Grace: Well, really, to be honest, he considered himself a very ethical man. He was not the man who was going to, like the other gladiators, torment people, pull off fingers, rip off skin, and some of the other horrendous things, bearing in mind that Rome was a really, really violent place.
Kathryn: Yeah, it was very violent.
Grace: It was very violent. And these sorts of things were for entertainment, but he considered himself very ethical. He felt like by standing his ground and saying, no, I'm going to kill you very quickly, would set him aside and it would kind of absolve him of any kind of negativity. As long as he had the mind to be professional, he considered himself a professional. And so when he said he loved his job, he loved that aspect of his job, not the murdering aspect, but the aspect of ethic and responsibility that he felt mattered so much to him. Mm-hmm. And it kind of set him aside. Nobody else around him felt that way. Nobody else saw it that way. Perhaps the queen saw it that way, and maybe that's what made her so mad. She decided to hurt him the only way that she could hurt him, because there was really only one way that you could hurt him, and that was through his wife.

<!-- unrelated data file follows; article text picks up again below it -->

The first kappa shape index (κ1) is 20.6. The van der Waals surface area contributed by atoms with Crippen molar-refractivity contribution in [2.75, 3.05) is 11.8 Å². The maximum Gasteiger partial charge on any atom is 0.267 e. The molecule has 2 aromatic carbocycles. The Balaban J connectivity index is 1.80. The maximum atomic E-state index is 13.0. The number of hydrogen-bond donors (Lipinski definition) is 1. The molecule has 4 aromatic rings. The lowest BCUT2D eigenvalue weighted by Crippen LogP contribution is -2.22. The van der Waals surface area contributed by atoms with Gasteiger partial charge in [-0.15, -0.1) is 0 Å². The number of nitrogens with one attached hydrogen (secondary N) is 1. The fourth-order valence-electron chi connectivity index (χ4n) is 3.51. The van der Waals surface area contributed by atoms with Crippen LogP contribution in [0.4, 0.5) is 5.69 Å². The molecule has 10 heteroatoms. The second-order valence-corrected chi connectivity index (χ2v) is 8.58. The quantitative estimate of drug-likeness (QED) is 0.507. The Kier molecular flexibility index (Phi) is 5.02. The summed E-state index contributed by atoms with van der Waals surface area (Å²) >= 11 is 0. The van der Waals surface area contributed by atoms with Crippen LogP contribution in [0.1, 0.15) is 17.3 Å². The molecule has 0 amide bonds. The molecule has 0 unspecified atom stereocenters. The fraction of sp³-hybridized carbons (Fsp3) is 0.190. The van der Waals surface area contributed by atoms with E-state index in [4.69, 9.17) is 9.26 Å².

Grace: Yeah, I just have to wonder if there was a... Her entire goal was to hurt him on a very personal level. So I really don't know the background story with her there, but I think that it had to do with his ethics. Or at least him seeing himself above all others in this ethics kind of category.
Grace: You know, Kathryn, people have had a lot of questions about Alexander and the trauma that he experienced, and maybe our next step is to do a live spiritual therapy healing session related to Alexander before we kind of put him away. What are your thoughts?
Kathryn: I think that's an excellent idea, because that's the whole premise behind past life therapy. It's not only helping to heal the person having the experience in the here and now, but to also help those aspects of themselves be able to heal and therefore not carry it on into another cellular experience somewhere else. So, yes, I'm up for it, let's give it a go.
Grace: Well, this is going to be exciting, folks. So we'll see you next time. Episode 10, our Live Spiritual Therapy.